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Treble damages under Sales Rep Act not subject to Punitive Damages Act

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The Indiana Supreme Court unanimously held Thursday that treble damages under the Sales Representative Act are not subject to the Punitive Damages Act.

The justices granted transfer to and reversed the trial court’s ruling which agreed with Mor/Ryde International Inc. that the punitive damages restrictions apply to an action pending against the company. Ralph Andrews sued the company after Mor/Ryde terminated his contract with the company. Ralph worked as an independent commissioned sales rep for the company for 12 years and argued that it owed him unpaid commissions. He sought recovery under the Sales Representative Act, which allows for companies to be held liable for exemplary damages in an amount no more than three times the sum of the commissions owed to the sales rep.

On interlocutory appeal, a split Court of Appeals affirmed the trial court. But in Ralph Andrews v. Mor/Ryde International, Inc., 20S04-1406-PL-399, the justices reversed the trial court, citing Judge Michael Barnes’ dissent.

“We agree with Judge Barnes that Obremski’s distinction between common-law punitive damages and statutory exemplary damages is controlling here. While the Punitive Damages Act was enacted to drastically restrict recovery in light of perceived abuses at common law generally, the Sales Representative Act’s treble-damage provisions at issue here — like the similar Crime Victims Relief Act provisions in (Obremski v. Henderson, 497 N.E.2d 909, 911 (Ind. 1986)) — were enacted to increase recovery from what the common law would otherwise permit. We think it highly unlikely that the Legislature would expand a remedy with one hand (the Sales Representative Act or the Crime Victims Relief Act), while restricting it with the other (the Punitive Damages Act),” Justice Loretta Rush wrote.
She noted that the Legislature could have abolished Obremski’s distinction between common law and statutory punitive damages as part of major 1995 amendments to the Punitive Damages Act, but chose not to do so.

“… we find it instructive that an amendment that dramatically increased the reach of the Punitive Damages Act nevertheless did not include a change extending it to encompass statutory treble damages,” she wrote.

 

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  1. in a lawyer discipline case Judge Brown, now removed, was presiding over a hearing about a lawyer accused of the supposedly heinous ethical violation of saying the words "Illegal immigrant." (IN re Barker) http://www.in.gov/judiciary/files/order-discipline-2013-55S00-1008-DI-429.pdf .... I wonder if when we compare the egregious violations of due process by Judge Brown, to her chiding of another lawyer for politically incorrectness, if there are any conclusions to be drawn about what kind of person, what kind of judge, what kind of apparatchik, is busy implementing the agenda of political correctness and making off-limits legit advocacy about an adverse party in a suit whose illegal alien status is relevant? I am just asking the question, the reader can make own conclsuion. Oh wait-- did I use the wrong adjective-- let me rephrase that, um undocumented alien?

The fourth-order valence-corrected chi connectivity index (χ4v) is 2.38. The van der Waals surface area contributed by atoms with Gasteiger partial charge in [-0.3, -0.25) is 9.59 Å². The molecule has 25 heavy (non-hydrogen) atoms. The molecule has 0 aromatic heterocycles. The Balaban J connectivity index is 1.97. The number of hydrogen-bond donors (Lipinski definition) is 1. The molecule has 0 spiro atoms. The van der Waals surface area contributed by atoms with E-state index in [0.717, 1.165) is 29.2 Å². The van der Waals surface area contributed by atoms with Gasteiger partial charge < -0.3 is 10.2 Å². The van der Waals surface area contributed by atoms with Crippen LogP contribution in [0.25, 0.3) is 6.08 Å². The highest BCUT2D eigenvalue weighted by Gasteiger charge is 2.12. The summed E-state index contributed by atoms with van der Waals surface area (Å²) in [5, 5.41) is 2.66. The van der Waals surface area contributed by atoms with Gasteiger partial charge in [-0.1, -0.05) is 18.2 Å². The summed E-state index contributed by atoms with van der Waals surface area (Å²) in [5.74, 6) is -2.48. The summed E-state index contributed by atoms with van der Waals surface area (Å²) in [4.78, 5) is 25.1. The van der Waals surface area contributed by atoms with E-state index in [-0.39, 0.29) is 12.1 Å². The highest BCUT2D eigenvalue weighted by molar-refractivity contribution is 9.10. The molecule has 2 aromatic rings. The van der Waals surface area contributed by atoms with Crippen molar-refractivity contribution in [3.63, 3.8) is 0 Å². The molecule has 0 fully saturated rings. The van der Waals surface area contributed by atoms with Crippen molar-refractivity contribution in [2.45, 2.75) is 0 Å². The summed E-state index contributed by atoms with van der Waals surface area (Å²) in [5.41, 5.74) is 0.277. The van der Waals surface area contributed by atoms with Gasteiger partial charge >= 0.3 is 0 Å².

2. of course the bigger questions of whether or not the people want to pay for ANY bussing is off limits, due to the Supreme Court protecting the people from DEMOCRACY. Several decades hence from desegregation and bussing plans and we STILL need to be taking all this taxpayer money to combat mostly-imagined "discrimination" in the most obviously failed social program of the postwar period.

  3. You can put your photos anywhere you like... When someone steals it they know it doesn't belong to them. And, a man getting a divorce is automatically not a nice guy...? That's ridiculous. Since when is need of money a conflict of interest? That would mean that no one should have a job unless they are already financially solvent without a job... A photographer is also under no obligation to use a watermark (again, people know when a photo doesn't belong to them) or provide contact information. Hey, he didn't make it easy for me to pay him so I'll just take it! Well heck, might as well walk out of the grocery store with a cart full of food because the lines are too long and you don't find that convenient. "Only in Indiana." Oh, now you're passing judgement on an entire state... What state do you live in? I need to characterize everyone in your state as ignorant and opinionated. And the final bit of ignorance; assuming a photo anyone would want is lucky and then how much does your camera have to cost to make it a good photo, in your obviously relevant opinion?

  4. Seventh Circuit Court Judge Diane Wood has stated in “The Rule of Law in Times of Stress” (2003), “that neither laws nor the procedures used to create or implement them should be secret; and . . . the laws must not be arbitrary.” According to the American Bar Association, Wood’s quote drives home this point: The rule of law also requires that people can expect predictable results from the legal system; this is what Judge Wood implies when she says that “the laws must not be arbitrary.” Predictable results mean that people who act in the same way can expect the law to treat them in the same way. If similar actions do not produce similar legal outcomes, people cannot use the law to guide their actions, and a “rule of law” does not exist.

  5. Linda, I sure hope you are not seeking a law license, for such eighteenth century sentiments could result in your denial in some jurisdictions minting attorneys for our tolerant and inclusive profession.

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